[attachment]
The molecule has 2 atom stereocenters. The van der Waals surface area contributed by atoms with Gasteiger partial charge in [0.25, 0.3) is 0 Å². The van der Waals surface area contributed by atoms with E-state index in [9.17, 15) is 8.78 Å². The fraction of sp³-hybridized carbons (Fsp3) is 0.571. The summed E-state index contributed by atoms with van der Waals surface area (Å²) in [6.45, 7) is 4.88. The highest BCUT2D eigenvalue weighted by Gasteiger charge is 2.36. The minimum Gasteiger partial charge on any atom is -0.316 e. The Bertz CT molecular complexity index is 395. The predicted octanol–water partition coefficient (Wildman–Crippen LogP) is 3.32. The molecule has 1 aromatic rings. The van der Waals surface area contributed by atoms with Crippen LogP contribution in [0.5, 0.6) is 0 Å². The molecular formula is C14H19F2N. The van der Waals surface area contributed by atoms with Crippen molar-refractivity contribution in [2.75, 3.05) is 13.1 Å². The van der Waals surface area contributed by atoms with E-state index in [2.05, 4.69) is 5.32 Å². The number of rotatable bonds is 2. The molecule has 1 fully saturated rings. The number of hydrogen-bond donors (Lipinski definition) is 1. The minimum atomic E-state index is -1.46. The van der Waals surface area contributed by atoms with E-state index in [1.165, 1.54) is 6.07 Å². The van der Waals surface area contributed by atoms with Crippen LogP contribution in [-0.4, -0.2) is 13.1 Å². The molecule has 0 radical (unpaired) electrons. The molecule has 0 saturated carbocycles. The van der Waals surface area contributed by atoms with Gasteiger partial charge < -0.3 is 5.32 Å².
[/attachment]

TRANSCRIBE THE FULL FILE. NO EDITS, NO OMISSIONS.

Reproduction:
The molecule has 2 atom stereocenters. The van der Waals surface area contributed by atoms with Gasteiger partial charge in [0.25, 0.3) is 0 Å². The van der Waals surface area contributed by atoms with E-state index in [9.17, 15) is 8.78 Å². The fraction of sp³-hybridized carbons (Fsp3) is 0.571. The summed E-state index contributed by atoms with van der Waals surface area (Å²) in [6.45, 7) is 4.88. The highest BCUT2D eigenvalue weighted by Gasteiger charge is 2.36. The minimum Gasteiger partial charge on any atom is -0.316 e. The Bertz CT molecular complexity index is 395. The predicted octanol–water partition coefficient (Wildman–Crippen LogP) is 3.32. The molecule has 1 aromatic rings. The van der Waals surface area contributed by atoms with Crippen LogP contribution in [0.5, 0.6) is 0 Å². The molecular formula is C14H19F2N. The van der Waals surface area contributed by atoms with Crippen molar-refractivity contribution in [2.75, 3.05) is 13.1 Å². The van der Waals surface area contributed by atoms with E-state index in [2.05, 4.69) is 5.32 Å². The number of rotatable bonds is 2. The molecule has 1 fully saturated rings. The number of hydrogen-bond donors (Lipinski definition) is 1. The minimum atomic E-state index is -1.46. The van der Waals surface area contributed by atoms with E-state index in [1.165, 1.54) is 6.07 Å². The van der Waals surface area contributed by atoms with Crippen LogP contribution in [-0.4, -0.2) is 13.1 Å². The molecule has 0 radical (unpaired) electrons. The molecule has 0 saturated carbocycles. The van der Waals surface area contributed by atoms with Gasteiger partial charge < -0.3 is 5.32 Å².